Daily Market Brief 9 November 2017

Negatives Pile up for Battered Pound

November 9th: Highlights

  • Another Minister leaves the Cabinet
  • Brexit talks resume with breakthrough hopes fading
  • Euro treading water

Another day another political crisis!

History will judge U.K. Prime Minister on what kind of Brexit deal her Government is able to achieve but beneath that headline achievement (or otherwise) will be her inability to manage her team of Ministers, who undermine her at almost every turn. Although the sexual harassment scandal that broke last week hasn’t been limited to members of her Party, the highest profile departures have. Now one of her ministers has been caught holding unauthorised meetings with foreign a foreign Government outside her remit and has been forced to resign.

Sterling fell again yesterday reaching 1.3086 versus the dollar and 1.1284 against the Euro. As has been the case since last week’s MPC meeting, there is very little to commend the pound right now although traders are not yet pricing in a change of Government or even a change in Prime Minister.

The outlook for Sterling remains negative and it is against the dollar that it has the most scope to fall. So far, the 1.3000 support has not really been threatened but a fall through that level could open a rapid fall to 1.2775 last seen in August.

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Brexit talks resume with optimism fading

In what appears to be a masterful piece of propaganda, leaked discussions from yesterday’s EU ambassador’s meeting appear to portray a hardening of attitudes towards the desire of the U.K. to comply with Brussels conditions for the talks to move to stage two next month with a delay until the new year becoming more likely.

France and Germany again appear to be centre stage in the demand that the U.K. agree to pay a sum amounting to tens of billions of Euros before the talks can move on. The fact that France and Germany will be the major beneficiaries, since they will be expected to make up the hole in the budget going forward, provides them with sufficient incentive to play hardball.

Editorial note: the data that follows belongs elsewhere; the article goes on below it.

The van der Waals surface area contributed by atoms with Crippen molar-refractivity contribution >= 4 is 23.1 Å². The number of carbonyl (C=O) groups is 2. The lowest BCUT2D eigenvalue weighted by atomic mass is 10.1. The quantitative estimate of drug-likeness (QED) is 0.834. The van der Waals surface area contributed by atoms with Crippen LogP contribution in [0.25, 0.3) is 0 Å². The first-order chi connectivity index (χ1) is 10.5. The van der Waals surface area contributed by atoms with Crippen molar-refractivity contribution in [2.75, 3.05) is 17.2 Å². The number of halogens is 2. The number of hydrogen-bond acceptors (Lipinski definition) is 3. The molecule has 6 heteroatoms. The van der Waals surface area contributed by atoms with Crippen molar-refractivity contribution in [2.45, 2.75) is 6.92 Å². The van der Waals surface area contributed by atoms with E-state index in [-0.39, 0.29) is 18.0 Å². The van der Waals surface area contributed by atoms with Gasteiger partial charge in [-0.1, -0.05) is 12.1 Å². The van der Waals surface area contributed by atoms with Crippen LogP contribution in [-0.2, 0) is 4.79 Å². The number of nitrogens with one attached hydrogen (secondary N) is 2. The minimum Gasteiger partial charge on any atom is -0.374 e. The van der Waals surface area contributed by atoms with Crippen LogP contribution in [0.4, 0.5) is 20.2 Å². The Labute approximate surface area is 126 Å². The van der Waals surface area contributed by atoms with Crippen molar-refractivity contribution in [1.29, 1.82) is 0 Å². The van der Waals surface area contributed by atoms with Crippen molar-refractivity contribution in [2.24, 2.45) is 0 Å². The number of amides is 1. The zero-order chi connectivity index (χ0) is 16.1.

Opinion polls in the U.K. are hardening in their attitude towards the fist Mrs May is making of the negotiations with 67% dissatisfied up from 64% last month.

EU negotiators are keen to impress on the U.K. team that the negotiations are not proceeding smoothly towards the commencement of stage two when they next meet on December 14th. The term “sufficient progress” means just that and the two sides are as far apart on their opinion of that as they have ever been.

Euro Drifting as dollar dominates

The market now accepts that ECB President is serious about using monetary policy to benefit the many not just the few. His advance guidance on interest rates and the extension, despite the reduction in size, of the “additional measures” means that interest rates are going to stay low, indeed unchanged, for another year or so.

There is a clear two paced rate at which the economies of the Eurozone are growing with Germany leading the group in every way, both economically and politically and French President Emmanuel Macron, a dedicated European keen to cement the role of France at the “top table”. This is despite his country struggling to find growth and unemployment remaining stubbornly high.

Low interest rates are helping those countries with high interest burdens like Greece and Cyprus recover and they are both seeing improvements in their economy even though they would both have done better to have been outside the Eurozone and able to devalue their currencies to encourage exports and tourism.

The single currency reached a new three month low earlier this week due to dollar strength rather than any new issue within the Eurozone. While the inflationary effect of such a move is negligible, continued dollar strength into 2017 due to the expected tightening of monetary policy will start to concern Germany, in particular, although the ability of those exporting nations to sell their goods overseas with bring welcome growth.

Have a great day!

About Alan Hill

Alan has been involved in the FX market for more than 25 years and brings a wealth of experience to his content. His knowledge has been gained while trading through some of the most volatile periods of recent history. His commentary relies on an understanding of past events and how they will affect future market performance.”